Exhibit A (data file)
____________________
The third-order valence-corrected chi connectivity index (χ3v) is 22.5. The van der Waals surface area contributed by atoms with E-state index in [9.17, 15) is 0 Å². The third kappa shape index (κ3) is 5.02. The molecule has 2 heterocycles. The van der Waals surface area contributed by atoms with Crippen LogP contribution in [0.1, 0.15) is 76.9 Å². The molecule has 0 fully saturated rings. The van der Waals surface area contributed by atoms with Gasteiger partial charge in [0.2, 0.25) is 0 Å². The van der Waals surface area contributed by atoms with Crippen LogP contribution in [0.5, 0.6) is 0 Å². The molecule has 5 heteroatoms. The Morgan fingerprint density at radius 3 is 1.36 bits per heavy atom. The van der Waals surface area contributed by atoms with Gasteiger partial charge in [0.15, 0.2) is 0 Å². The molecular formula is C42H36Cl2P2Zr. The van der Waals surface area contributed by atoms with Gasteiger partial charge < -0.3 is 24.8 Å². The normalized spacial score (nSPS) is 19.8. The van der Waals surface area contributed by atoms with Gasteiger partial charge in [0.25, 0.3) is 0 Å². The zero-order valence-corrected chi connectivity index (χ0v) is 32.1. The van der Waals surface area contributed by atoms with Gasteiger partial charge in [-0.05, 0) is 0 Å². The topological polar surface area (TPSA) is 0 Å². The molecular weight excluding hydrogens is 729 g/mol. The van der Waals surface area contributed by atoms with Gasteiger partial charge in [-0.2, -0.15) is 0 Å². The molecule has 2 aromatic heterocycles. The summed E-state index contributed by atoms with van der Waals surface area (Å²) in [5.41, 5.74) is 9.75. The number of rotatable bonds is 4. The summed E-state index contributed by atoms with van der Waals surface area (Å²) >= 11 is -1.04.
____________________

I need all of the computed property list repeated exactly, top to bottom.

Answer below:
The third-order valence-corrected chi connectivity index (χ3v) is 22.5. The van der Waals surface area contributed by atoms with E-state index in [9.17, 15) is 0 Å². The third kappa shape index (κ3) is 5.02. The molecule has 2 heterocycles. The van der Waals surface area contributed by atoms with Crippen LogP contribution in [0.1, 0.15) is 76.9 Å². The molecule has 0 fully saturated rings. The van der Waals surface area contributed by atoms with Gasteiger partial charge in [0.2, 0.25) is 0 Å². The van der Waals surface area contributed by atoms with Crippen LogP contribution in [0.5, 0.6) is 0 Å². The molecule has 5 heteroatoms. The Morgan fingerprint density at radius 3 is 1.36 bits per heavy atom. The van der Waals surface area contributed by atoms with Gasteiger partial charge in [0.15, 0.2) is 0 Å². The molecular formula is C42H36Cl2P2Zr. The van der Waals surface area contributed by atoms with Gasteiger partial charge < -0.3 is 24.8 Å². The normalized spacial score (nSPS) is 19.8. The van der Waals surface area contributed by atoms with Gasteiger partial charge in [0.25, 0.3) is 0 Å². The zero-order valence-corrected chi connectivity index (χ0v) is 32.1. The van der Waals surface area contributed by atoms with Gasteiger partial charge in [-0.05, 0) is 0 Å². The topological polar surface area (TPSA) is 0 Å². The molecular weight excluding hydrogens is 729 g/mol. The van der Waals surface area contributed by atoms with Gasteiger partial charge in [-0.2, -0.15) is 0 Å². The molecule has 2 aromatic heterocycles. The summed E-state index contributed by atoms with van der Waals surface area (Å²) in [5.41, 5.74) is 9.75. The number of rotatable bonds is 4. The summed E-state index contributed by atoms with van der Waals surface area (Å²) >= 11 is -1.04.